Unforgiveness is a kind of rivalry, or dissension, or division.  As such it is wholly an act of the flesh (Galatians 5:19-21).  But forgiveness is an act of the Spirit, and if we live in that Spirit, we will produce different fruit (Galatians 5:22-26). So if you need to forgive someone, if you want to get out of that cycle of resentment and retaliation, and if you want to love your family and God to the fullest, leave your anger at the cross, walk in the spirit of God, and ask him to help you to forgive those who have harmed you.

Thursday, March 16, 2017

One Amazing Expectation for All Christians

Mike Hosey, An Elder

The New Testament only mentions the man Epaphras three times, but his role in its creation is significant. Not only was he a fellow prisoner with Paul (Philemon 23), but he also founded the church at Colossae (Colossians 1:7), which is where we get Paul’s letter to the Colossians. Paul makes a curious statement about Epaphras in that letter.  He says that Epaphras “struggles” in his prayers on behalf of the Colossian Christians, so that they will reach maturity and stand confidently in the will of God (Colossians 4:12). Epaphras prayed for their maturity.  That is, he prayed for their spiritual growth. His desire for the Christians at the church he founded was such that he “struggled” in prayer. And it was his own maturity that advanced the Kingdom of God in ways that we cannot fathom, and that has spanned generations because he stood confidently in God’s will by founding that church. His prayers show that he sought that same potential in the church that sprang from his own mature obedience.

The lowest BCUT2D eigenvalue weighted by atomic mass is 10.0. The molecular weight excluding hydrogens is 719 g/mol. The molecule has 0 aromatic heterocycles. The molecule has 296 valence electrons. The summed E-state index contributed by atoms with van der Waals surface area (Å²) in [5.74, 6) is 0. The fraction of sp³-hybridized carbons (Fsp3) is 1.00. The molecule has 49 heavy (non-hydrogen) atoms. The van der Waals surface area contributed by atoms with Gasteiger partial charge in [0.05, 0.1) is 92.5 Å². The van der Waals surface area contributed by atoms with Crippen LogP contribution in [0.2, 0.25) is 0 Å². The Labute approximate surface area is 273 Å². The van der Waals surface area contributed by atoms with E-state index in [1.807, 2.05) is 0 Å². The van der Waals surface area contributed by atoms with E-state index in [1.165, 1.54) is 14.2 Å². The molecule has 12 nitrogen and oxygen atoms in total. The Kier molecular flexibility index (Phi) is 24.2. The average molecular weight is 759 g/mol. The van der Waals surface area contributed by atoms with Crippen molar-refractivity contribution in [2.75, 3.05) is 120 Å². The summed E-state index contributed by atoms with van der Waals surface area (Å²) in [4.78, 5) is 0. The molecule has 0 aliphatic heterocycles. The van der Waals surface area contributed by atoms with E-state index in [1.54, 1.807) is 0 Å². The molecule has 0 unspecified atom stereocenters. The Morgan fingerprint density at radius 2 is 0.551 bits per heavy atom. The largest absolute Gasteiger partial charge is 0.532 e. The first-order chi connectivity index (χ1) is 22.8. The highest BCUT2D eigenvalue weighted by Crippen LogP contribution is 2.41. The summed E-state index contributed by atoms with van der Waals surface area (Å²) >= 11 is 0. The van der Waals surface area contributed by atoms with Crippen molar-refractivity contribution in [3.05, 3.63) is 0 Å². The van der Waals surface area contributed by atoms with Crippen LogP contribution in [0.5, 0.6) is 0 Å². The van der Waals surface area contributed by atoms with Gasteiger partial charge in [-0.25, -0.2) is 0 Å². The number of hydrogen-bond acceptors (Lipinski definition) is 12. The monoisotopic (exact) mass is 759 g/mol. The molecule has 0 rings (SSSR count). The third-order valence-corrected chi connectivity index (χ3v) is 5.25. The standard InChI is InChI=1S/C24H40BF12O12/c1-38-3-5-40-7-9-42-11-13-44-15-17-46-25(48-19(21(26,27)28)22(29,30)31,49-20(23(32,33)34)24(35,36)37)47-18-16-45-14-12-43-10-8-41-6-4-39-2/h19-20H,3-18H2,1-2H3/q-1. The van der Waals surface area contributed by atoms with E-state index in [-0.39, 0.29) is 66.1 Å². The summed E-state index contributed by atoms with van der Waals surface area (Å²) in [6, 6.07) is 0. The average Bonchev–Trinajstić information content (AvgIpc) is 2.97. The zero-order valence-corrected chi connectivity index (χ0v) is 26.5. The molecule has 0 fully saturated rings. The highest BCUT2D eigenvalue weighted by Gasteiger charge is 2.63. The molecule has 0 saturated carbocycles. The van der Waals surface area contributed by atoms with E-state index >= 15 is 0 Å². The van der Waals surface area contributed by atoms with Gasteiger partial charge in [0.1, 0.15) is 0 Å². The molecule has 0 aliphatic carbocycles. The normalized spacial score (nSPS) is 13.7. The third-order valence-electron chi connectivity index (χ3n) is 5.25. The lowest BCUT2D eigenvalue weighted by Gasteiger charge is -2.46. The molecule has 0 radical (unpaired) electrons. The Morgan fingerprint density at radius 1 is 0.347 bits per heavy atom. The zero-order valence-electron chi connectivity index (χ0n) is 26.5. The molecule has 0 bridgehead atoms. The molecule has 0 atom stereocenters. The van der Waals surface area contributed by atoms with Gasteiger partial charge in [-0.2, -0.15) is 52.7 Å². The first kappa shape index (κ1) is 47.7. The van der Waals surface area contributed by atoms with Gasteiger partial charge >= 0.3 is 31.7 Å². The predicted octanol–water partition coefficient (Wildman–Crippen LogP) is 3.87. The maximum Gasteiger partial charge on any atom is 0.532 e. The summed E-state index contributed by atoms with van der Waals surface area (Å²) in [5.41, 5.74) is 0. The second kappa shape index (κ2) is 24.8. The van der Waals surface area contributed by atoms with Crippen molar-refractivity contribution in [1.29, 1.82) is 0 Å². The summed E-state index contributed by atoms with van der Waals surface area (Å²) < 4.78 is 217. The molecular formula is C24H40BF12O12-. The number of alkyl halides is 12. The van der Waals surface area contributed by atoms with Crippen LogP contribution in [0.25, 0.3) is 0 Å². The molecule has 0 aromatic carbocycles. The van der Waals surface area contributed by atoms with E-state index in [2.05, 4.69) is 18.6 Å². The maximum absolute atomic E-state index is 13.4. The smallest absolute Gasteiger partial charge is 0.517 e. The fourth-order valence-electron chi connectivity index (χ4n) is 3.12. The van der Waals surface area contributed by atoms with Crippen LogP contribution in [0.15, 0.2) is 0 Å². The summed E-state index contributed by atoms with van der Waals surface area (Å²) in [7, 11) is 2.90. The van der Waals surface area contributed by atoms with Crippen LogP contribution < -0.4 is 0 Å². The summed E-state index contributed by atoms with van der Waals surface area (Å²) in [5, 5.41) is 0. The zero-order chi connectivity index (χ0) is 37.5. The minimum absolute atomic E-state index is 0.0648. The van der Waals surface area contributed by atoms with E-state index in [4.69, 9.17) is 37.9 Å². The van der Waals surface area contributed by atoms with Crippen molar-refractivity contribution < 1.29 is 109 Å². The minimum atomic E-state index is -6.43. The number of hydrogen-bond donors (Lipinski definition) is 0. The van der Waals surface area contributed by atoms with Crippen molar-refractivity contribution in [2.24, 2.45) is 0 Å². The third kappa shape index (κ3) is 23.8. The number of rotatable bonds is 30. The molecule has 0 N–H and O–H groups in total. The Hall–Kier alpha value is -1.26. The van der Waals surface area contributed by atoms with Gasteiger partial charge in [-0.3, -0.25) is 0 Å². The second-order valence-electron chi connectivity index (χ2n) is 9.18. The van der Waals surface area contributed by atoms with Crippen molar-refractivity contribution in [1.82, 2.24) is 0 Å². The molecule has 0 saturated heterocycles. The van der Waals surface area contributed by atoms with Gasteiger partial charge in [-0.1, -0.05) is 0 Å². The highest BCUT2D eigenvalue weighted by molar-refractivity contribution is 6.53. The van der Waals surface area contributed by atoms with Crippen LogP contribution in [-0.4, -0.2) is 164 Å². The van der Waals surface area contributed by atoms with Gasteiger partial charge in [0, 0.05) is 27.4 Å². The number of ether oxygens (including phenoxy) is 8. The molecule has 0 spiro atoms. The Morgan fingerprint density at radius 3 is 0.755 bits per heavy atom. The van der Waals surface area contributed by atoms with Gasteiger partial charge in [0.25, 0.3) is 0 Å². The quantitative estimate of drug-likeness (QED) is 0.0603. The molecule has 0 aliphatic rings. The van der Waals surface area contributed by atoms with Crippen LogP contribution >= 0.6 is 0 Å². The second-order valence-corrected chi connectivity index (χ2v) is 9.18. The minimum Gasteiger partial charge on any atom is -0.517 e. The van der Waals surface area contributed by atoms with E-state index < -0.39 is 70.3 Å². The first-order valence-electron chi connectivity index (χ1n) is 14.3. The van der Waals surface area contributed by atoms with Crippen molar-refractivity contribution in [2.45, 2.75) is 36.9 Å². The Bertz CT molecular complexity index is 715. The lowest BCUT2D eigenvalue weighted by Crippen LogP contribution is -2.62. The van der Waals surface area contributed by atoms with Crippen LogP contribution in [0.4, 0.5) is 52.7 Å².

This is not an uncommon theme in the New Testament.  Just look at Paul’s expectation in Ephesians 4:15 that we are to grow or mature in every way to become more like Christ.  It’s likely that Paul means this both as an individual statement, as well as a collective one.  For instance, he expected that each individual Ephesian would grow to become more like Christ. He also expected that the family of Christians at Ephesus would grow to become more functional as Christ’s body in that area (Ephesians 4:16).